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Sixth Sunday after Pentecost

Week of: July 1, 2018
Scripture: Mark 5:21-43

... And a large crowd followed him and pressed in on him.
(Mark 5:24, NRSV)

Devotion

You know, sometimes it's the well-meaning church folk who stand in the way of someone's healing. We can get so caught up in doing our own thing that we don't realize that we, at best, block others from Christ; and at worst, we trample them in order to receive our own blessing.

There are always people who feel hindered in their access to Jesus. We are so caught up in our own selves that we can’t see them reaching out for a blessing from the Lord. Despite the crowd, this woman reaches out in desperate hope. She is perhaps unlike Jairus, who has enough social power and privilege to get Jesus' attention. She feels she has no voice, or at least feels that if she were to make a scene by pleading her case, she would be ridiculed and shamed. So, she does the only thing she feels she can. She stealthily and anonymously reaches out for healing.

Am I blocking others' access to Jesus? Is my ministry so oriented by my own perspective – physical ability, economic, cultural or otherwise – that others are shut out? Like Jesus, sometimes we have to stop doing our own "thing" so that others may have the space to speak their truth and receive their healing.

Prayer

Lord, give us eyes to see those who are straining to reach you. Give us courage to stop what we are doing so that they can. Amen.  

DeAndre JohnsonThis email address is being protected from spambots. You need JavaScript enabled to view it.
Pastor of Music & Worship Life
Christ Church, Sugar Land
Sugar Land, TX

 

 

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Afraid

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Fifth Sunday after Pentecost

Week of: June 24, 2018
Scripture: Mark 4:35-41

He said to them, "Why are you afraid? Have you still no faith?"
(Mark 4:40, NRSV)

Devotion

Several of the disciples were fishermen and if they were afraid of a storm, it must have been quite severe. I can imagine them, calmly at first, summoning their skill to keep the boat afloat as the gale batted it around. One by one, the less experienced called upon the more experienced until, in desperation, they called upon the captain of the boat. I can see that captain, drawing upon his training and experience to guide them, yet knowing in his heart that they were doomed. How terrifying to be lost in a maelstrom!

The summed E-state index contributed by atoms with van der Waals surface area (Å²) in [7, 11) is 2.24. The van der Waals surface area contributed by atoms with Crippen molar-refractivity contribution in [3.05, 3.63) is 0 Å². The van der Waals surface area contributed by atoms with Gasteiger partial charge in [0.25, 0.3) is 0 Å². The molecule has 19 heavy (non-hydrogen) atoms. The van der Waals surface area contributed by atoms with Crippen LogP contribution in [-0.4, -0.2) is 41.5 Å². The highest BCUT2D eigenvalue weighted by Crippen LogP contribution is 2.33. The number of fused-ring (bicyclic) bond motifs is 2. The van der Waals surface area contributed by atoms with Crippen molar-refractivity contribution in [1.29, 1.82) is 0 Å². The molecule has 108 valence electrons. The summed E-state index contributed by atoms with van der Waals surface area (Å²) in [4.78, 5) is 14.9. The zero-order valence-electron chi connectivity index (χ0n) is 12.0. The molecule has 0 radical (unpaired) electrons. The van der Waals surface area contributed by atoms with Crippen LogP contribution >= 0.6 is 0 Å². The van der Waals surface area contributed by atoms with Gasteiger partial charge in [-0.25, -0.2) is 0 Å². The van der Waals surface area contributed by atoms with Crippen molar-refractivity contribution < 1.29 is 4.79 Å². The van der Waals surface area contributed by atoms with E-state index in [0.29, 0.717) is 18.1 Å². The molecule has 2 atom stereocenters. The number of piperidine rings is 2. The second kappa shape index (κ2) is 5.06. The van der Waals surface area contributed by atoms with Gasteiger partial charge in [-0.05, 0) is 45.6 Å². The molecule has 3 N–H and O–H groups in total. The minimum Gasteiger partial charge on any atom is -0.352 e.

This how I felt on Easter Sunday when our pastor became ill just before the service.

At first, the worship team tried to find a solution using our own resources: a Certified Lay Speaker would preside and preach his "pocket" sermon. But God led us in a different direction — repeat the children's program in the place of the sermon. What a blessing!

Meanwhile, in the back of the boat, Jesus was asleep. Asleep! Did Jesus not care that they were dying? In the chaos and storm, they had been looking to each other rather than God for help. Jesus had been there all along, willing to help if the disciples called upon him.

Worship planners and artists, we can also find ourselves in chaos. Will we try to solve the problems ourselves or will we call out to Jesus?

Prayer

Lord of all creation, help me to grow in faith so that I turn to you for guidance and assistance.  

Nancy Yager SmithThis email address is being protected from spambots. You need JavaScript enabled to view it.
Music Director
Somerville First UMC
Somerville, TN

 

 

Image: Backhuysen, Ludolf, ca. 1630-1708. Christ in the Storm on the Sea of Galilee, from Art in the Christian Tradition, a project of the Vanderbilt Divinity Library, Nashville, TN. http://diglib.library.vanderbilt.edu/act-imagelink.pl?RC=54955. Original source:
http://commons.wikimedia.org/wiki/File:Backhuysen,_Ludolf_-_Christ_in_the_Storm_on_the_Sea_of_Galilee_-_1695.jpg.

 

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Planting Seeds

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Fourth Sunday after Pentecost

Week of: June 17, 2018
Scripture: Mark 4:26-34

... "The kingdom of God is as if someone would scatter seed on the ground ... and the seed would sprout and grow, he does not know how."
(Mark 4:26-27, NRSV)